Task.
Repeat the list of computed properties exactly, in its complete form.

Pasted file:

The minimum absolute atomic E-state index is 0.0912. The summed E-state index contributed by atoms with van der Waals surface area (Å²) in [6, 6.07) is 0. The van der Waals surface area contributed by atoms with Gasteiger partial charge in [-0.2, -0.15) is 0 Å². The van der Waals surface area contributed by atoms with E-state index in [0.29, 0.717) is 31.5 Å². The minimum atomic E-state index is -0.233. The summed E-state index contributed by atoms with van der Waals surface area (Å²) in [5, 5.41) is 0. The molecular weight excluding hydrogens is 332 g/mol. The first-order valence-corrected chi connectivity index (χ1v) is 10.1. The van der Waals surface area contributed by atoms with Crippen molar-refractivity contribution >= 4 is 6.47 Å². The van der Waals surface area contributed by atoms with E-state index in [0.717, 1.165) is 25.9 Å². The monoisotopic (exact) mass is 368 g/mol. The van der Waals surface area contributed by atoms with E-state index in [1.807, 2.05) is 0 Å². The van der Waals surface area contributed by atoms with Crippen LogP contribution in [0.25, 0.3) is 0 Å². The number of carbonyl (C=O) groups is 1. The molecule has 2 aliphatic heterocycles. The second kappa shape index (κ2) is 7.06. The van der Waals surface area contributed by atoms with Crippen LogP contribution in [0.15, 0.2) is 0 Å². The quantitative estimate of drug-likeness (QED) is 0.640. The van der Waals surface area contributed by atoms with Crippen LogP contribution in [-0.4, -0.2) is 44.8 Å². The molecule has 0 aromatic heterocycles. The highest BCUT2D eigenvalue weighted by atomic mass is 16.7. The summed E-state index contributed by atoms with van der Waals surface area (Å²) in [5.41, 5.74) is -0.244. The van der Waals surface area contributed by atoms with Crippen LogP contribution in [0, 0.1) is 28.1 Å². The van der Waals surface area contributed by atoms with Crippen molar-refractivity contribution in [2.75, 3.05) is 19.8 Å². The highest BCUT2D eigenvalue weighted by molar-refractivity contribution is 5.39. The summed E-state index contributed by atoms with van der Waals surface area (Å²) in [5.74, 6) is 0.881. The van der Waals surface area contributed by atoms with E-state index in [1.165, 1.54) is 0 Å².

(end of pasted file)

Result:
The minimum absolute atomic E-state index is 0.0912. The summed E-state index contributed by atoms with van der Waals surface area (Å²) in [6, 6.07) is 0. The van der Waals surface area contributed by atoms with Gasteiger partial charge in [-0.2, -0.15) is 0 Å². The van der Waals surface area contributed by atoms with E-state index in [0.29, 0.717) is 31.5 Å². The minimum atomic E-state index is -0.233. The summed E-state index contributed by atoms with van der Waals surface area (Å²) in [5, 5.41) is 0. The molecular weight excluding hydrogens is 332 g/mol. The first-order valence-corrected chi connectivity index (χ1v) is 10.1. The van der Waals surface area contributed by atoms with Crippen molar-refractivity contribution >= 4 is 6.47 Å². The van der Waals surface area contributed by atoms with E-state index in [0.717, 1.165) is 25.9 Å². The monoisotopic (exact) mass is 368 g/mol. The van der Waals surface area contributed by atoms with E-state index in [1.807, 2.05) is 0 Å². The van der Waals surface area contributed by atoms with Crippen LogP contribution in [0.25, 0.3) is 0 Å². The number of carbonyl (C=O) groups is 1. The molecule has 2 aliphatic heterocycles. The second kappa shape index (κ2) is 7.06. The van der Waals surface area contributed by atoms with Crippen LogP contribution in [0.15, 0.2) is 0 Å². The quantitative estimate of drug-likeness (QED) is 0.640. The van der Waals surface area contributed by atoms with Crippen LogP contribution in [-0.4, -0.2) is 44.8 Å². The molecule has 0 aromatic heterocycles. The highest BCUT2D eigenvalue weighted by atomic mass is 16.7. The summed E-state index contributed by atoms with van der Waals surface area (Å²) in [5.41, 5.74) is -0.244. The van der Waals surface area contributed by atoms with Crippen LogP contribution in [0, 0.1) is 28.1 Å². The van der Waals surface area contributed by atoms with Crippen molar-refractivity contribution in [2.75, 3.05) is 19.8 Å². The highest BCUT2D eigenvalue weighted by molar-refractivity contribution is 5.39. The summed E-state index contributed by atoms with van der Waals surface area (Å²) in [5.74, 6) is 0.881. The van der Waals surface area contributed by atoms with E-state index in [1.165, 1.54) is 0 Å².